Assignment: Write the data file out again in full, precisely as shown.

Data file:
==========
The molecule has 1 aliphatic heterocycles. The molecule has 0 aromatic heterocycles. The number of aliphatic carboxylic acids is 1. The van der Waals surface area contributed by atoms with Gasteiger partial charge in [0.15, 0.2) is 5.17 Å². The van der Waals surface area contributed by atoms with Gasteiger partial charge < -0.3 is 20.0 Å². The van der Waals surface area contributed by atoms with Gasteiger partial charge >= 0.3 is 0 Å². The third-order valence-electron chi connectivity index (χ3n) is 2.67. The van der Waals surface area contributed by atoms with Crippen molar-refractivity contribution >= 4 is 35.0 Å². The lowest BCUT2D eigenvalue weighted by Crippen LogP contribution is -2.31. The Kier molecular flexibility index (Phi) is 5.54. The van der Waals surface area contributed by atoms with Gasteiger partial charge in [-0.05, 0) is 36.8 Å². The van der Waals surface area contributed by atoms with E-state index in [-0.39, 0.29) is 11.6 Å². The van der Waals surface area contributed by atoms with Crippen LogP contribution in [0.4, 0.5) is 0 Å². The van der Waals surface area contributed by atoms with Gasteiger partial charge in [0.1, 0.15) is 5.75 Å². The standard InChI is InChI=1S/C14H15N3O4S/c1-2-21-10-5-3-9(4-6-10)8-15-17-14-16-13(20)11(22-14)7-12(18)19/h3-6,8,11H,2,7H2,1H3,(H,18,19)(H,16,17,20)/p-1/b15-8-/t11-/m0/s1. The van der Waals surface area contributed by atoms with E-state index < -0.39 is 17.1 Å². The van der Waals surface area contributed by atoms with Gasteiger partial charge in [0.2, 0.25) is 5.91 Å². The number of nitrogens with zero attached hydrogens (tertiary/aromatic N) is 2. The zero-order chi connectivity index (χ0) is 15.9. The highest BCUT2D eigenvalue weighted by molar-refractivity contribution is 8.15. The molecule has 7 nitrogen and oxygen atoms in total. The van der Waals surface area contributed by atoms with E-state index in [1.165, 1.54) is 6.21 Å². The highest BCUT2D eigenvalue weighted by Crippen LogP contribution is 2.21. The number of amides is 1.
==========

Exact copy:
The molecule has 1 aliphatic heterocycles. The molecule has 0 aromatic heterocycles. The number of aliphatic carboxylic acids is 1. The van der Waals surface area contributed by atoms with Gasteiger partial charge in [0.15, 0.2) is 5.17 Å². The van der Waals surface area contributed by atoms with Gasteiger partial charge < -0.3 is 20.0 Å². The van der Waals surface area contributed by atoms with Gasteiger partial charge >= 0.3 is 0 Å². The third-order valence-electron chi connectivity index (χ3n) is 2.67. The van der Waals surface area contributed by atoms with Crippen molar-refractivity contribution >= 4 is 35.0 Å². The lowest BCUT2D eigenvalue weighted by Crippen LogP contribution is -2.31. The Kier molecular flexibility index (Phi) is 5.54. The van der Waals surface area contributed by atoms with Gasteiger partial charge in [-0.05, 0) is 36.8 Å². The van der Waals surface area contributed by atoms with E-state index in [-0.39, 0.29) is 11.6 Å². The van der Waals surface area contributed by atoms with Crippen LogP contribution in [0.4, 0.5) is 0 Å². The van der Waals surface area contributed by atoms with Gasteiger partial charge in [0.1, 0.15) is 5.75 Å². The standard InChI is InChI=1S/C14H15N3O4S/c1-2-21-10-5-3-9(4-6-10)8-15-17-14-16-13(20)11(22-14)7-12(18)19/h3-6,8,11H,2,7H2,1H3,(H,18,19)(H,16,17,20)/p-1/b15-8-/t11-/m0/s1. The van der Waals surface area contributed by atoms with E-state index < -0.39 is 17.1 Å². The van der Waals surface area contributed by atoms with Gasteiger partial charge in [0.2, 0.25) is 5.91 Å². The number of nitrogens with zero attached hydrogens (tertiary/aromatic N) is 2. The zero-order chi connectivity index (χ0) is 15.9. The highest BCUT2D eigenvalue weighted by molar-refractivity contribution is 8.15. The molecule has 7 nitrogen and oxygen atoms in total. The van der Waals surface area contributed by atoms with E-state index in [1.165, 1.54) is 6.21 Å². The highest BCUT2D eigenvalue weighted by Crippen LogP contribution is 2.21. The number of amides is 1.